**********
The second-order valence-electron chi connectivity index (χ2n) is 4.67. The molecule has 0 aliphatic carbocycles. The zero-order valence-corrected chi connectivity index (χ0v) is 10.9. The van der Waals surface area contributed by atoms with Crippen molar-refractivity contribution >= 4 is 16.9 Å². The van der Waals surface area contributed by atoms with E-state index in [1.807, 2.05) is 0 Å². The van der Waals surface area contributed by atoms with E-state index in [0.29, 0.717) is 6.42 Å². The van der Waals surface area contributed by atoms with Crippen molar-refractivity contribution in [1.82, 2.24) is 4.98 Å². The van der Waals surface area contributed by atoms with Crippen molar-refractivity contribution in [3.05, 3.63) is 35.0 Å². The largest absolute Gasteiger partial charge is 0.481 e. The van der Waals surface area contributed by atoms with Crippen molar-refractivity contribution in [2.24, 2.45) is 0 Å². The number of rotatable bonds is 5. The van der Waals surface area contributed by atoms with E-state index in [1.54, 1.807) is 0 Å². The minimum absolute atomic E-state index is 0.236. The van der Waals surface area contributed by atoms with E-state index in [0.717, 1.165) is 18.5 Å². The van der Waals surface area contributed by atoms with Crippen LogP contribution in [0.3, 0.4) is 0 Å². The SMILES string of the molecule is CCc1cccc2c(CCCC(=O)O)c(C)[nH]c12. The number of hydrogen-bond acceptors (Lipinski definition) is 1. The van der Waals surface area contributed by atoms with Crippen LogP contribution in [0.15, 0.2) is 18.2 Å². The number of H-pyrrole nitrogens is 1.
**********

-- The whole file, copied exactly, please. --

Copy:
The second-order valence-electron chi connectivity index (χ2n) is 4.67. The molecule has 0 aliphatic carbocycles. The zero-order valence-corrected chi connectivity index (χ0v) is 10.9. The van der Waals surface area contributed by atoms with Crippen molar-refractivity contribution >= 4 is 16.9 Å². The van der Waals surface area contributed by atoms with E-state index in [1.807, 2.05) is 0 Å². The van der Waals surface area contributed by atoms with E-state index in [0.29, 0.717) is 6.42 Å². The van der Waals surface area contributed by atoms with Crippen molar-refractivity contribution in [1.82, 2.24) is 4.98 Å². The van der Waals surface area contributed by atoms with Crippen molar-refractivity contribution in [3.05, 3.63) is 35.0 Å². The largest absolute Gasteiger partial charge is 0.481 e. The van der Waals surface area contributed by atoms with Crippen molar-refractivity contribution in [2.24, 2.45) is 0 Å². The number of rotatable bonds is 5. The van der Waals surface area contributed by atoms with E-state index in [1.54, 1.807) is 0 Å². The minimum absolute atomic E-state index is 0.236. The van der Waals surface area contributed by atoms with E-state index in [0.717, 1.165) is 18.5 Å². The van der Waals surface area contributed by atoms with Crippen LogP contribution in [0.3, 0.4) is 0 Å². The SMILES string of the molecule is CCc1cccc2c(CCCC(=O)O)c(C)[nH]c12. The number of hydrogen-bond acceptors (Lipinski definition) is 1. The van der Waals surface area contributed by atoms with Crippen LogP contribution in [0.15, 0.2) is 18.2 Å². The number of H-pyrrole nitrogens is 1.